PHP vs Ruby on Rails, Part 2

In part 1 we explained how PHP is just a language, yet we never really talked about Ruby, the language in which Rails is written. Ruby is a fun and interesting language in its own right; however, it has gotten a lot more spotlight these days, specifically because of Rails. So, if you are using Rails you’ll be writing Ruby code, and now it’s time to compare some aspects of Ruby to PHP.
For me, the biggest difference between Ruby and PHP is that Ruby is an object-oriented language throughout, while PHP’s object model feels more like an afterthought. In Ruby everything is an object, while in PHP most everything is a native variable type.

I’ve been using object-oriented design exclusively for a few years now, and while I continue to model my PHP web applications with objects, they can be very awkward at times. When this happens I’m usually forced to jump back to procedural programming to do things like iterate over a collection of objects. Iterators, by the way, are very cool in Ruby. For example, in Ruby I can do something like:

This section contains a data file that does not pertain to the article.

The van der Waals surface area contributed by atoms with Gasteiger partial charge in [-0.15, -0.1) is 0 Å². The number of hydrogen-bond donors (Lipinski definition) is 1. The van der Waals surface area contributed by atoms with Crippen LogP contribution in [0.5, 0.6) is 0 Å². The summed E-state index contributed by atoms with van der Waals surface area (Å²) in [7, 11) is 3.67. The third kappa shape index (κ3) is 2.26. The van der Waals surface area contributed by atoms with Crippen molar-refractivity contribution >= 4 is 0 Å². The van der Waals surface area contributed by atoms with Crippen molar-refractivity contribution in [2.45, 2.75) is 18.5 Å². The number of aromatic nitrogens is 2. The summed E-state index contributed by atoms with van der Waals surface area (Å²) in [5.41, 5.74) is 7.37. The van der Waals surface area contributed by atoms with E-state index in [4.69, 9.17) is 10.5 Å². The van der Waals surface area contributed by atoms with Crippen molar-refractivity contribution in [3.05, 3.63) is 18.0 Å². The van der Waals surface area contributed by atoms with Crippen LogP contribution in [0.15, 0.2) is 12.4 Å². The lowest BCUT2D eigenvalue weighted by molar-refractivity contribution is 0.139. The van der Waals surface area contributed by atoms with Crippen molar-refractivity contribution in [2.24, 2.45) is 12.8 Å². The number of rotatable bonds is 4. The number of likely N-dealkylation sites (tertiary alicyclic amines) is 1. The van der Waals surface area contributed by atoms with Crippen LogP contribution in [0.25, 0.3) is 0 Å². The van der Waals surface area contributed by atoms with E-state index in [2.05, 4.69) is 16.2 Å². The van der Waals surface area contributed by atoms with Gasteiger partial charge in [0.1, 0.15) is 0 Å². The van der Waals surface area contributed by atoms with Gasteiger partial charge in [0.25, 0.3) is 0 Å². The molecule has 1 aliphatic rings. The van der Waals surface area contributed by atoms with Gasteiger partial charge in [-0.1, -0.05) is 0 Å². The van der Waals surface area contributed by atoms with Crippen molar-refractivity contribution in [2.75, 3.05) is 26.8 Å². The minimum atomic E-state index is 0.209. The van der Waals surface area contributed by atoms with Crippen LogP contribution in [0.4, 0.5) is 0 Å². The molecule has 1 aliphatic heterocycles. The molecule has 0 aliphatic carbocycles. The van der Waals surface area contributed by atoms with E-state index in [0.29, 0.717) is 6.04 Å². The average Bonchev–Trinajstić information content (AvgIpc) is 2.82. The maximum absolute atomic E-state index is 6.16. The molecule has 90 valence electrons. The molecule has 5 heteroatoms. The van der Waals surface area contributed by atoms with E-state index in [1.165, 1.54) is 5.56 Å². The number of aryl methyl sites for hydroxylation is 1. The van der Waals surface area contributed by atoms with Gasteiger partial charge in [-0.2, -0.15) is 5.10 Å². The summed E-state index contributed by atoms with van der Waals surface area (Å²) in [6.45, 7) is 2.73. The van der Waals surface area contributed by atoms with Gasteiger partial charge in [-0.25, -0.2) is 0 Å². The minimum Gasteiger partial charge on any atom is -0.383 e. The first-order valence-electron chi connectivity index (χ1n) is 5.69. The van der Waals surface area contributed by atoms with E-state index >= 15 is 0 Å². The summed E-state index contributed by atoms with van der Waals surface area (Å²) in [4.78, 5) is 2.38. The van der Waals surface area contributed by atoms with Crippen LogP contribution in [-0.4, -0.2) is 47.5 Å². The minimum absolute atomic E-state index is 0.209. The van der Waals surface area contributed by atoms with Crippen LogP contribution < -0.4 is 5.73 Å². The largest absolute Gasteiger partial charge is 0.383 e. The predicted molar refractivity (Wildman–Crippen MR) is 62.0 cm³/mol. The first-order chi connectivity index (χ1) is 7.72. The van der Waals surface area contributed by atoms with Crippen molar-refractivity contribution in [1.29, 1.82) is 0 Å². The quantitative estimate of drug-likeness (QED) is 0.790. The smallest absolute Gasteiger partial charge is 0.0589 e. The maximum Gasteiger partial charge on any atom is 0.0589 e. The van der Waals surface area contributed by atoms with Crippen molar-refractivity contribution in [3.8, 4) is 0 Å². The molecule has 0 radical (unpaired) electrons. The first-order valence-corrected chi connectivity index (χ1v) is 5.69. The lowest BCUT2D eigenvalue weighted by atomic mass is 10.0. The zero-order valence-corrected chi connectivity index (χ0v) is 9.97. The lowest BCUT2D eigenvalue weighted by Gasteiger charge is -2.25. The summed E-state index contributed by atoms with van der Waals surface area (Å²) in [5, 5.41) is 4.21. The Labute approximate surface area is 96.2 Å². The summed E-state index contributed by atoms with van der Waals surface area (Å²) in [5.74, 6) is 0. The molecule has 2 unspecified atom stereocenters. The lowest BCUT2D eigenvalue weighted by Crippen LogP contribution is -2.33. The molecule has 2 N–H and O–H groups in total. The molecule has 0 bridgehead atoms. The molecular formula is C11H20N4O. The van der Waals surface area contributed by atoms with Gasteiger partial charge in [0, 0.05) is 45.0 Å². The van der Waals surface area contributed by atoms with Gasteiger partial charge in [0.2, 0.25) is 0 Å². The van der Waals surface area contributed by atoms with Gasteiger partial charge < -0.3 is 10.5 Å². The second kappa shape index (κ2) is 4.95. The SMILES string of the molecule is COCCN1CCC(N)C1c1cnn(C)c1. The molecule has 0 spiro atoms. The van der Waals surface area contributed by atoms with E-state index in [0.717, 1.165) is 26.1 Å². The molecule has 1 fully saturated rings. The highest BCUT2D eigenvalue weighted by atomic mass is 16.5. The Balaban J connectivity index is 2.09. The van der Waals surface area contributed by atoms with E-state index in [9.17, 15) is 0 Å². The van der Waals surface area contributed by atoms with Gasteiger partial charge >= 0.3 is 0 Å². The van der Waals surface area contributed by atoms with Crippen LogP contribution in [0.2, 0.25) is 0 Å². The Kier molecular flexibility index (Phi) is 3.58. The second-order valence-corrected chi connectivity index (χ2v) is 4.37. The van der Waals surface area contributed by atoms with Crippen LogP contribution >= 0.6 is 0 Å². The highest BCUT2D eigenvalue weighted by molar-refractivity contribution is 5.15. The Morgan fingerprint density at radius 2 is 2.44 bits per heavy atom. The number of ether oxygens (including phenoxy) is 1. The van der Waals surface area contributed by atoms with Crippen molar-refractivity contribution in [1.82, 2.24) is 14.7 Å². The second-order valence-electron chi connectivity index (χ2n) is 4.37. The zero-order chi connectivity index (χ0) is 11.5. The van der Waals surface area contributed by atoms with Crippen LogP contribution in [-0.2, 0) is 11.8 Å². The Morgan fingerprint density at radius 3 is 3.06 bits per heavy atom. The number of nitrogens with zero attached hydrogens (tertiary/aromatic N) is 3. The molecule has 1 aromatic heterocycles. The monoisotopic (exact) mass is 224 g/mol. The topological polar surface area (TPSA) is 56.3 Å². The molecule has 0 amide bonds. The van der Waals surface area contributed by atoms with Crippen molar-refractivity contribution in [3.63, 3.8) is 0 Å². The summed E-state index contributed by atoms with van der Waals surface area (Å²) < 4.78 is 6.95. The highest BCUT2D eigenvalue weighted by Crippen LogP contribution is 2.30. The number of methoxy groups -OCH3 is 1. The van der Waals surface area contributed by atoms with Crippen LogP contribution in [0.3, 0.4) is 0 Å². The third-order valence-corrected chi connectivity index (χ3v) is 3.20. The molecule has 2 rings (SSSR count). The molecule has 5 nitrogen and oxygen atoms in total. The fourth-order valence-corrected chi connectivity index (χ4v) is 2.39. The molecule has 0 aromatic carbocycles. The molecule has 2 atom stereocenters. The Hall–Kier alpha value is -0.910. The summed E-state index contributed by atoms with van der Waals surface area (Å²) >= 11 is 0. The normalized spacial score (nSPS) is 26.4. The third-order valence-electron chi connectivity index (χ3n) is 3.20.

employees.each {|employee| employee.give_raise}
That .each statement lets me iterate over the collection and then use the reference between the pipes as a way to perform actions onto the object. In this case, giving each employee a raise.

In PHP few things are objects by default, including collections. Instead, there is a native array type and a bunch of functions that you can pass an array to that do something of interest. For small scripts this doesn’t bother me, but for my bigger projects it’s a real pain. Early on I even considered writing my own array object. I quickly let the idea die when I came to realize I’d have to pass out native array types to the various tools (like Smarty and a number of other PEAR Objects) anyway, as that’s what they knew how to work with.

So those are some of the biggest reasons why I’m starting to prefer Ruby over PHP, but this comparison still has one more part: deployment. What good is an app if you can’t put it onto a production server? In the final installment of this comparison we’ll look at the differences in deploying a Rails app vs a PHP app. See you then.